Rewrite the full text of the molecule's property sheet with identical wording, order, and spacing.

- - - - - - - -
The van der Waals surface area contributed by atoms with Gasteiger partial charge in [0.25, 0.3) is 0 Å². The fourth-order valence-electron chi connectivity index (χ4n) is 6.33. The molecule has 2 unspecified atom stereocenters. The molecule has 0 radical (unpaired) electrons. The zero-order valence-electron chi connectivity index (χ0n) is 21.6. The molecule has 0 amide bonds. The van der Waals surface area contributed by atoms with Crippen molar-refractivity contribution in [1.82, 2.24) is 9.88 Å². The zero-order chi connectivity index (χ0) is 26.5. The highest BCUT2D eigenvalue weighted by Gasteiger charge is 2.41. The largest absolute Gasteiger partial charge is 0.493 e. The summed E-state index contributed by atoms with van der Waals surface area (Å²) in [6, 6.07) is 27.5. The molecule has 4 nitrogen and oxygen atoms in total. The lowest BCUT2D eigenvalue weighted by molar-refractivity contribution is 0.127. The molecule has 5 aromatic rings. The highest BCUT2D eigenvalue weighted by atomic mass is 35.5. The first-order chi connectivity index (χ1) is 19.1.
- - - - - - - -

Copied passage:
The van der Waals surface area contributed by atoms with Gasteiger partial charge in [0.25, 0.3) is 0 Å². The fourth-order valence-electron chi connectivity index (χ4n) is 6.33. The molecule has 2 unspecified atom stereocenters. The molecule has 0 radical (unpaired) electrons. The zero-order valence-electron chi connectivity index (χ0n) is 21.6. The molecule has 0 amide bonds. The van der Waals surface area contributed by atoms with Crippen molar-refractivity contribution in [1.82, 2.24) is 9.88 Å². The zero-order chi connectivity index (χ0) is 26.5. The highest BCUT2D eigenvalue weighted by Gasteiger charge is 2.41. The largest absolute Gasteiger partial charge is 0.493 e. The summed E-state index contributed by atoms with van der Waals surface area (Å²) in [6, 6.07) is 27.5. The molecule has 4 nitrogen and oxygen atoms in total. The lowest BCUT2D eigenvalue weighted by molar-refractivity contribution is 0.127. The molecule has 5 aromatic rings. The highest BCUT2D eigenvalue weighted by atomic mass is 35.5. The first-order chi connectivity index (χ1) is 19.1.